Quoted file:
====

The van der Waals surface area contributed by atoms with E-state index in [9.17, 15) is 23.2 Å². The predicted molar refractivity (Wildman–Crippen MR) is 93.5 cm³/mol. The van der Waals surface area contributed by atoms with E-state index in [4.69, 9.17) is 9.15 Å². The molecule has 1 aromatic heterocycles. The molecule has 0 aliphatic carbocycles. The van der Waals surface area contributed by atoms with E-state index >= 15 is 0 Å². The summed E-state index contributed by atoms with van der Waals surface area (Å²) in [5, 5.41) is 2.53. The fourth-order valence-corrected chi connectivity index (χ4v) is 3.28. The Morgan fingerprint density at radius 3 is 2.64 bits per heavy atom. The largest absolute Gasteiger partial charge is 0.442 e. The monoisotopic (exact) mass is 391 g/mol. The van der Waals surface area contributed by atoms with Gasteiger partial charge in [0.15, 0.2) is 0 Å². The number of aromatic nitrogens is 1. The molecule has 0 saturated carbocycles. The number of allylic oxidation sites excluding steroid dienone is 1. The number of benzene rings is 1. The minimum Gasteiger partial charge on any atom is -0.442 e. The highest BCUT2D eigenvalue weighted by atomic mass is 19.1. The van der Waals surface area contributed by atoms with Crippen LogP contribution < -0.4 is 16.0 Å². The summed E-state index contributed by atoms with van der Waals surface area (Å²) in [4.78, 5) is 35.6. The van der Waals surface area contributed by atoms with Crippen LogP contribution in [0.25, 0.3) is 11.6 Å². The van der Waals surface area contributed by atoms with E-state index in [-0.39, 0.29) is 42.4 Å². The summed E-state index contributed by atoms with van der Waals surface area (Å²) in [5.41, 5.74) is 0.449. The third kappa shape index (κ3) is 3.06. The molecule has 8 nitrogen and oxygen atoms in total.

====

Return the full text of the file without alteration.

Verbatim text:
The van der Waals surface area contributed by atoms with E-state index in [9.17, 15) is 23.2 Å². The predicted molar refractivity (Wildman–Crippen MR) is 93.5 cm³/mol. The van der Waals surface area contributed by atoms with E-state index in [4.69, 9.17) is 9.15 Å². The molecule has 1 aromatic heterocycles. The molecule has 0 aliphatic carbocycles. The van der Waals surface area contributed by atoms with E-state index >= 15 is 0 Å². The summed E-state index contributed by atoms with van der Waals surface area (Å²) in [5, 5.41) is 2.53. The fourth-order valence-corrected chi connectivity index (χ4v) is 3.28. The Morgan fingerprint density at radius 3 is 2.64 bits per heavy atom. The largest absolute Gasteiger partial charge is 0.442 e. The monoisotopic (exact) mass is 391 g/mol. The van der Waals surface area contributed by atoms with Gasteiger partial charge in [0.15, 0.2) is 0 Å². The number of aromatic nitrogens is 1. The molecule has 0 saturated carbocycles. The number of allylic oxidation sites excluding steroid dienone is 1. The number of benzene rings is 1. The minimum Gasteiger partial charge on any atom is -0.442 e. The highest BCUT2D eigenvalue weighted by atomic mass is 19.1. The van der Waals surface area contributed by atoms with Crippen LogP contribution < -0.4 is 16.0 Å². The summed E-state index contributed by atoms with van der Waals surface area (Å²) in [4.78, 5) is 35.6. The van der Waals surface area contributed by atoms with Crippen LogP contribution in [0.25, 0.3) is 11.6 Å². The van der Waals surface area contributed by atoms with E-state index in [-0.39, 0.29) is 42.4 Å². The summed E-state index contributed by atoms with van der Waals surface area (Å²) in [5.41, 5.74) is 0.449. The third kappa shape index (κ3) is 3.06. The molecule has 8 nitrogen and oxygen atoms in total.